1896 Morgan Silver Dollar: San Francisco Coins Bring Highest Average Value

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Morgan Silver Dollar Overview

The Morgan silver dollar was first minted in 1878, signaling the return of silver coinage following the Coinage Act of 1873.

The legislation behind the Morgan silver dollar was the Bland-Allison Act, which remonetized silver and mandated that the Treasury purchase between two and four million dollars’ worth of silver each month to be used expressly for making coins.

Morgan silver dollars were minted continuously until 1904, a year in which a silver shortage stopped production.

Minting resumed for one final year in 1921, the same year that the Morgan silver dollar’s successor, the Peace dollar, was first minted.  

The coin takes its name from its designer, George T. Morgan. On the obverse of Morgan’s design is a profile bust portrait of Liberty wearing a coronet. Above her head is the motto “E PLURIBUS UNUM,” and below her is the year of mintage.

The reverse features an eagle with outspread wings, perched with one foot on an olive branch and the other on a bundle of arrows. Surrounding the eagle is a laurel wreath, below the base of which can be found the mint mark, if one is present.

Below the wreath is the denomination “ONE CENT,” and the motto “In God We Trust” is above the eagle’s head. Along the upper portion of the rim is the legend “UNITED STATES OF AMERICA.”

Both faces feature a denticled rim, a rim composed of small bumps.

Morgan’s elegant design has made this silver dollar an iconic and beloved coin by collectors of all types.

History of the 1896 Morgan Silver Dollar

Despite the economic crisis that occured only three years prior, 1896 was a relatively prolific year of production for the Morgan silver dollar.

Nearly twenty million silver dollars were struck across three mints: Philadelphia, San Francisco, and New Orleans.

Philadelphia produced by far the most Morgan silver dollars in 1896: 9,967,762. These coins are still very common–so common that the NGC has graded almost 6,000 examples in gem (MS-65 or higher).

San Francisco reports striking 5,000,000 silver dollars in 1896, almost all of which made their way into circulation. Many of those that didn’t still display signs of wear, mostly marks from bag storage.

Accordingly, compared to the the Philadelphia issues, high-grade San Francisco coins of this year are rare, only 19 gem examples having been graded by the NGC.

New Orleans minted the fewest coins, with only 4,900,000 struck. Suffering the same fate as the San Francisco coins, 1896-O silver dollars are exceedingly scarce in higher Uncirculated grades.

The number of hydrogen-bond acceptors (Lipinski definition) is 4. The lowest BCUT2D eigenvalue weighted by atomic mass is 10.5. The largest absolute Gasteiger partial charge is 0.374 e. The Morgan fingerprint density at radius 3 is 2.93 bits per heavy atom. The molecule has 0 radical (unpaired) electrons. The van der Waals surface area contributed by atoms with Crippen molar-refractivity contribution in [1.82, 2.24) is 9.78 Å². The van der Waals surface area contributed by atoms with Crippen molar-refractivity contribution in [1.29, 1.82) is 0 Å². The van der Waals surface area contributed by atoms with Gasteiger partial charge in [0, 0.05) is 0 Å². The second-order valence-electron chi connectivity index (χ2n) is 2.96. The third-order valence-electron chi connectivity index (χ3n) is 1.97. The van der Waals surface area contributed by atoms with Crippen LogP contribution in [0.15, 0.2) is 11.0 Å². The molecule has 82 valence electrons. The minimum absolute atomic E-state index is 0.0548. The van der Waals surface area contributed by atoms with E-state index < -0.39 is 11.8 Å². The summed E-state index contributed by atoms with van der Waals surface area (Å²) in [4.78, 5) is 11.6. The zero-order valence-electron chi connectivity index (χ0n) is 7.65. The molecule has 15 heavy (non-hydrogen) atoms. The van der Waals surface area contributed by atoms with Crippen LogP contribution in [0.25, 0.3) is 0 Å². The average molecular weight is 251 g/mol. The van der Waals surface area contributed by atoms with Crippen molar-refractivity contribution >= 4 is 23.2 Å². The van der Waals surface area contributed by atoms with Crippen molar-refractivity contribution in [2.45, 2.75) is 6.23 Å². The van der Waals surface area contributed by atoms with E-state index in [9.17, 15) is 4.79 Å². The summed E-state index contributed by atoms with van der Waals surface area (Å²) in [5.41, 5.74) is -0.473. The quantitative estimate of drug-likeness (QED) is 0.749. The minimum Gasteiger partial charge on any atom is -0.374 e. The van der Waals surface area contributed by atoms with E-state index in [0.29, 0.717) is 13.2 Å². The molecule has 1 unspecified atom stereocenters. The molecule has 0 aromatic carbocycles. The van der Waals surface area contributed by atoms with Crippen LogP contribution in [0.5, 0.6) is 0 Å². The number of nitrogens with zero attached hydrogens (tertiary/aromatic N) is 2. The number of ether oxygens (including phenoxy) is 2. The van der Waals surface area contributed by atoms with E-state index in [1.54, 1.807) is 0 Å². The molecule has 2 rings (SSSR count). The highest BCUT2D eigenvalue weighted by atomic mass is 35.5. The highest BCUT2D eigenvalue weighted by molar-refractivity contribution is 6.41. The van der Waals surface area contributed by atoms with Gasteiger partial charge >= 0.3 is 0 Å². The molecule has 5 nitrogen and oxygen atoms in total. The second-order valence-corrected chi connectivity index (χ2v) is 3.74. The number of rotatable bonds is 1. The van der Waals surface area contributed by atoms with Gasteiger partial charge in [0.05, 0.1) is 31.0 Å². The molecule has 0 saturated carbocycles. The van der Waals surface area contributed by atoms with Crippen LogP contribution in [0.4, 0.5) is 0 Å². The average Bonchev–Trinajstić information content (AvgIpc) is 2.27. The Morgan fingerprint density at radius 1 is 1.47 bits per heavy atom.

From a design standpoint, 1896 silver dollars are standard for the Morgan series. Compositionally, too, they are typical: 90% silver and 10% copper, with a mass of 26.73g and a diameter of 38.1mm.

Valuing the 1896 Morgan Silver Dollar

As with any coin that contains a significant quantity of precious metal, the minimum value for an 1896 Morgan silver dollar is often its melt value, how much it’s worth to a precious metals dealer.

Based on the current price of silver, the current estimated melt value of this coin is $12.60. However, 1896 Morgan silver dollars of any condition are usually worth more as collector’s items than as silver.

The value of your coin is to a certain extent affected by the place in which it was produced. The mint mark for this coin can be found under the base of the wreath on the reverse face.

No mint mark signifies Philadelphia, an “O” signifies New Orleans, and an “S” signifies San Francisco.

For coins minted in Philadelphia, Good-4 to Fine-12 grades are worth between $20 and $30. This is the range where the average 1896 Morgan silver dollar will fall.

Continuing up the scale, Very Fine-20 grades are worth $36, Extremely Fine-40 grades are worth $39, and About Uncirculated-50 grades are worth $41.

Uncirculated (MS-60) coins are valued at $50, and this jumps to $259 in Uncirculated (MS-65). Proof mintages may bring as much as $2,905.

New Orleans mintages are worth about three dollars more than Philadelphia mintages below the About Uncirculated-50 grade. The value rises steeply above this level.

About Uncirculated-50 grades are worth $161. This increases to $1,548 in Uncirculated (MS-60) and a staggering $177,926 in Uncirculated (MS-65)!

San Francisco issues are worth the most in low and mid grades. Good-4 to Fine-12 grades are worth between $50 and $64. The value increases to $71 in Very Fine-20, $219 in Extremely Fine-40, and $794 in About Uncirculated-50.

Uncirculated (MS-60) examples are valued at $2,166, and Uncirculated (MS-65) may be worth as much as $18,543. A specimen graded at MS-69 (almost the highest grade possible) sold in 2005 for $402,500!

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